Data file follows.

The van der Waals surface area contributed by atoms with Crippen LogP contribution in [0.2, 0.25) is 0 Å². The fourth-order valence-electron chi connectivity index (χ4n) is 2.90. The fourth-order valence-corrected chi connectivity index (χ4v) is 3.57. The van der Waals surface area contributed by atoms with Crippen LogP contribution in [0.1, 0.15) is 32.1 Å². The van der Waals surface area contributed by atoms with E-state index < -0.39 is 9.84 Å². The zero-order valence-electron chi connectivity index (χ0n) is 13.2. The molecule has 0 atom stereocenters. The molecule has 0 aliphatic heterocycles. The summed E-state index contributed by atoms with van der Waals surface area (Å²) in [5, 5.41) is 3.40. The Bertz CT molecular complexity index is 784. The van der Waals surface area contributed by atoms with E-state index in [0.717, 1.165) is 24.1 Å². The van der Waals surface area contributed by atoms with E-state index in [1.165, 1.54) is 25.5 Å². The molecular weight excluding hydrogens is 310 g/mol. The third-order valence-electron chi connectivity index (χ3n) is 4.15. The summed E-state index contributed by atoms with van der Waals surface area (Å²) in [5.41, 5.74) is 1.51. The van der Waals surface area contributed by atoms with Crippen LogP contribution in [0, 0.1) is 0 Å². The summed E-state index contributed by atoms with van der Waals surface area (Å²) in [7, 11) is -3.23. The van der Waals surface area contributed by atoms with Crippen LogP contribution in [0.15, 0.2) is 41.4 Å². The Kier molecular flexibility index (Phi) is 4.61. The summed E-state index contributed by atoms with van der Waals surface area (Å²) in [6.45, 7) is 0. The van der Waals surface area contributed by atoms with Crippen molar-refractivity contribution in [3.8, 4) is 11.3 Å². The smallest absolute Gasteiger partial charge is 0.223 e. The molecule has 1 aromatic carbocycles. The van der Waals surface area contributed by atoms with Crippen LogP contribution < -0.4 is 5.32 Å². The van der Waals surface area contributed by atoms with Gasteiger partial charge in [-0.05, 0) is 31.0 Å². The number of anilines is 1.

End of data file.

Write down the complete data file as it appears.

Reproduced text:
The van der Waals surface area contributed by atoms with Crippen LogP contribution in [0.2, 0.25) is 0 Å². The fourth-order valence-electron chi connectivity index (χ4n) is 2.90. The fourth-order valence-corrected chi connectivity index (χ4v) is 3.57. The van der Waals surface area contributed by atoms with Crippen LogP contribution in [0.1, 0.15) is 32.1 Å². The van der Waals surface area contributed by atoms with E-state index < -0.39 is 9.84 Å². The zero-order valence-electron chi connectivity index (χ0n) is 13.2. The molecule has 0 atom stereocenters. The molecule has 0 aliphatic heterocycles. The summed E-state index contributed by atoms with van der Waals surface area (Å²) in [5, 5.41) is 3.40. The Bertz CT molecular complexity index is 784. The van der Waals surface area contributed by atoms with E-state index in [0.717, 1.165) is 24.1 Å². The van der Waals surface area contributed by atoms with E-state index in [1.165, 1.54) is 25.5 Å². The molecular weight excluding hydrogens is 310 g/mol. The third-order valence-electron chi connectivity index (χ3n) is 4.15. The summed E-state index contributed by atoms with van der Waals surface area (Å²) in [5.41, 5.74) is 1.51. The van der Waals surface area contributed by atoms with Crippen LogP contribution in [0, 0.1) is 0 Å². The summed E-state index contributed by atoms with van der Waals surface area (Å²) in [7, 11) is -3.23. The van der Waals surface area contributed by atoms with Crippen LogP contribution in [0.15, 0.2) is 41.4 Å². The Kier molecular flexibility index (Phi) is 4.61. The summed E-state index contributed by atoms with van der Waals surface area (Å²) in [6.45, 7) is 0. The van der Waals surface area contributed by atoms with Crippen molar-refractivity contribution in [3.8, 4) is 11.3 Å². The smallest absolute Gasteiger partial charge is 0.223 e. The molecule has 1 aromatic carbocycles. The van der Waals surface area contributed by atoms with Crippen LogP contribution < -0.4 is 5.32 Å². The van der Waals surface area contributed by atoms with Gasteiger partial charge in [-0.05, 0) is 31.0 Å². The number of anilines is 1.